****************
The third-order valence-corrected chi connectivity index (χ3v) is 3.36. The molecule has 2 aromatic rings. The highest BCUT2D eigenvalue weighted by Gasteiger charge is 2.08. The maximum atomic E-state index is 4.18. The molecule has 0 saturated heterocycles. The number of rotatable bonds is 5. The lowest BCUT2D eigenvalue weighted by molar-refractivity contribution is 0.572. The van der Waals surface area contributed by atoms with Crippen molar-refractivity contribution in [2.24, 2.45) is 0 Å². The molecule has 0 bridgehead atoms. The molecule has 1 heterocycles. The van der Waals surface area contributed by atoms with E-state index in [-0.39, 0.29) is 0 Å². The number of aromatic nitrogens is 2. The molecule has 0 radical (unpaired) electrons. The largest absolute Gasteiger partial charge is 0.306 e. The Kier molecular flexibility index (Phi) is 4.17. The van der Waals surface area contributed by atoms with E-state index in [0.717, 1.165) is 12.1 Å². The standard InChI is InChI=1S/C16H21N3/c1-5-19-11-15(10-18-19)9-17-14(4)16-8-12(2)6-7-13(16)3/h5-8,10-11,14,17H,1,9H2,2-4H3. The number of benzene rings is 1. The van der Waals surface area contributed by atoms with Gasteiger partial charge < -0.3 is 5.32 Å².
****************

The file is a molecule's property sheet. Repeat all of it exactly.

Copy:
The third-order valence-corrected chi connectivity index (χ3v) is 3.36. The molecule has 2 aromatic rings. The highest BCUT2D eigenvalue weighted by Gasteiger charge is 2.08. The maximum atomic E-state index is 4.18. The molecule has 0 saturated heterocycles. The number of rotatable bonds is 5. The lowest BCUT2D eigenvalue weighted by molar-refractivity contribution is 0.572. The van der Waals surface area contributed by atoms with Crippen molar-refractivity contribution in [2.24, 2.45) is 0 Å². The molecule has 0 bridgehead atoms. The molecule has 1 heterocycles. The van der Waals surface area contributed by atoms with E-state index in [-0.39, 0.29) is 0 Å². The number of aromatic nitrogens is 2. The molecule has 0 radical (unpaired) electrons. The largest absolute Gasteiger partial charge is 0.306 e. The Kier molecular flexibility index (Phi) is 4.17. The van der Waals surface area contributed by atoms with E-state index in [0.717, 1.165) is 12.1 Å². The standard InChI is InChI=1S/C16H21N3/c1-5-19-11-15(10-18-19)9-17-14(4)16-8-12(2)6-7-13(16)3/h5-8,10-11,14,17H,1,9H2,2-4H3. The number of benzene rings is 1. The van der Waals surface area contributed by atoms with Gasteiger partial charge < -0.3 is 5.32 Å².